Silent folks had a choice to make during the ’70s: hew to the conventions still represented by their G.I. elders, or flout convention as Boomers had been doing for some 15 years by that point.
Pirsig was my dad’s contemporary. His book spoke to him directly, Silent to Silent. I wish I could speak to my dad directly, today, about how this book affected him. Because I have my theories…
Something else I’d want to talk with him about (because I’ve spoken to his wife about it): “MadMen”. Yes, the killer TV drama. I’m a fan (just prior to its finale, I fantasized about how the series might end). But I now realize the show grabbed me on a deeper level because it focuses entirely on this Silent Generation. The primary characters are all 30somethings rising professionally through the 1960s. They are basically my parents — no accident because the guy who created the show, Matthew Weiner, a contemporary of mine at Wesleyan, has confirmed the show was based on his Silent parents.
And what, ultimately, did we learn about Silents like Don Draper and my dad? Draper closes the actual series finale chanting at an E.S.T. retreat in Big Sur. By that time (the show’s arc came to an end in the early 1970s), he’d had it with the gray flannel conventions established by his elder G.I. Generation. He was finally ready to step out a little bit, to act out a little bit — as Boomers had been doing so publicly and pervasively.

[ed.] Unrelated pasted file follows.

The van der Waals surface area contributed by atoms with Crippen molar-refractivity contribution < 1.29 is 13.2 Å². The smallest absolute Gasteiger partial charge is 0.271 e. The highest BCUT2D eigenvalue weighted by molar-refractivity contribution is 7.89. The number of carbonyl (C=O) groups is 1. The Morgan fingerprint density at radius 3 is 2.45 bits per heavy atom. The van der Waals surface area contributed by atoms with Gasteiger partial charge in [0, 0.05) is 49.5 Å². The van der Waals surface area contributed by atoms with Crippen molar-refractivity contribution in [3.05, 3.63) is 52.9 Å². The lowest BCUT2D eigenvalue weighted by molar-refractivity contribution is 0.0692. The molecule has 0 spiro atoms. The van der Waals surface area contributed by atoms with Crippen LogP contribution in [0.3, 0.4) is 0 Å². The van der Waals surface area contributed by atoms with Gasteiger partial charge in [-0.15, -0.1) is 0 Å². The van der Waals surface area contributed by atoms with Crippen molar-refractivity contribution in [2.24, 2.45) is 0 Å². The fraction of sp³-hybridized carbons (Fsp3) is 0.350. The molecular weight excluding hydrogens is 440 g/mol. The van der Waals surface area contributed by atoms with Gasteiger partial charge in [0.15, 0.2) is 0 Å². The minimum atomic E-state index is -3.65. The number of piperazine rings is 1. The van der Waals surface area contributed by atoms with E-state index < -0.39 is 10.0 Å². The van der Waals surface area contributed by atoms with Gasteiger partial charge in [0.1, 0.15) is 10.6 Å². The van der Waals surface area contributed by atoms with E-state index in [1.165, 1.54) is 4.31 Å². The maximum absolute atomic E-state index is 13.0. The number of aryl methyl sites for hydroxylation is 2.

So how did Don Draper, my dad and millions of Silent men act out come the 1970s?
They start smoking dope. That’s what they did. They stopped wearing ties, too. They read and responded to spiritual things like “Zen and the Art of Motorcycle Maintenance” and E.S.T. They re-evaluated (in light of scuttled mores) their relationships to the larger conventions of politics, marriage and culture.
But mostly they smoked dope.
My dad’s predilection for pot is a subject about which I’ve never written. [Search halphillips.net for ‘my dad’ and you’ll summon past August essays/tributes — but no dope references.] I cannot attribute this silence to any taboo. It was more out of respect for him, my mom, and my own wife & children. But he’s gone now, my mother is busy wearing purple and not giving damn, and Silas & Clara are both in college, which means that horse has well and truly left the barn. What’s more, time moves on and conventions evolve. Recreational marijuana is legal today here in Maine, so historically accurate cannabis facts re. one’s father are perfectly fair game.